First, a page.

In February 1945, the Navy made organization changes in the air force to strengthen aircraft fighting strength at the bases. They reorganized the 5th Air Fleet, which deployed to Kyushu, in order to make preparations for the southwestern islands off Kyushu called Nansei Shotō (Okinawa). Also, the 10th Air Fleet was formed from the 11th, 12th, and 13th Combined Air Groups, which until then had been training air groups. It was decided to use the 10th Air Fleet in actual fighting as reserve strength for the 5th Air Fleet.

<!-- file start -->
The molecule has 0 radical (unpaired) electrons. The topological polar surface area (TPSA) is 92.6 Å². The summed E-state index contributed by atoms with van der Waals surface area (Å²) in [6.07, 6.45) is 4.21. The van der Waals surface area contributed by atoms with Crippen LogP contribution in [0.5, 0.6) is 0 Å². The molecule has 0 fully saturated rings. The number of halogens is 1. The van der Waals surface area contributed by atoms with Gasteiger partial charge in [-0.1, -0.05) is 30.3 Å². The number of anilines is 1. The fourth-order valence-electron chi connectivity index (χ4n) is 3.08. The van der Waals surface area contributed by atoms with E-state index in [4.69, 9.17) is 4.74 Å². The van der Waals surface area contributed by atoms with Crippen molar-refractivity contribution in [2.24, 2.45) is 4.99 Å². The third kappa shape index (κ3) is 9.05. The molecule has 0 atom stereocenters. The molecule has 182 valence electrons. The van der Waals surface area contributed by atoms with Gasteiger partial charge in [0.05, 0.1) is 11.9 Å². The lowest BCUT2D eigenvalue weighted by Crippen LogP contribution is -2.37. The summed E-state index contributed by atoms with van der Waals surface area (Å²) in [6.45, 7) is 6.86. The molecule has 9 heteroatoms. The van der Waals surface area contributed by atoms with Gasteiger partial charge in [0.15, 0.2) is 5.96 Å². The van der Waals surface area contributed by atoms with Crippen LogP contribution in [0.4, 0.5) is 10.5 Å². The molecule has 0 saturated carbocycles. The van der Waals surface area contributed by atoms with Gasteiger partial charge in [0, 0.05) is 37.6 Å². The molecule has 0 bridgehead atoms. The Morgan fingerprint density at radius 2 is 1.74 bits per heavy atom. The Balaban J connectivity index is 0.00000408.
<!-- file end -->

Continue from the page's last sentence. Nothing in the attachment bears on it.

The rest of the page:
Having no idea about such things, in the last part of March, I transferred from the 903rd Air Group to Ōi Air Group, under the command of the newly-formed 10th Air Fleet, with the expectation of being an instructor. However, the men who received transfer orders were limited to all pilots. So from someone there was whispering that we might be needed for special attacks (tokkō).

The invasion of Okinawa by the American Army began, and Japan's Ten No. 1 Operation was put into operation on March 26. During that time we who were newly assigned were carrying out flight training on Shiragiku trainers in accordance with a change in plane types.

One day there was a message, "All flight squadron crewmembers, assemble immediately at the projection auditorium!" What could it be? Thinking that a special film probably would be shown to only crewmembers, I hurried to the projection auditorium.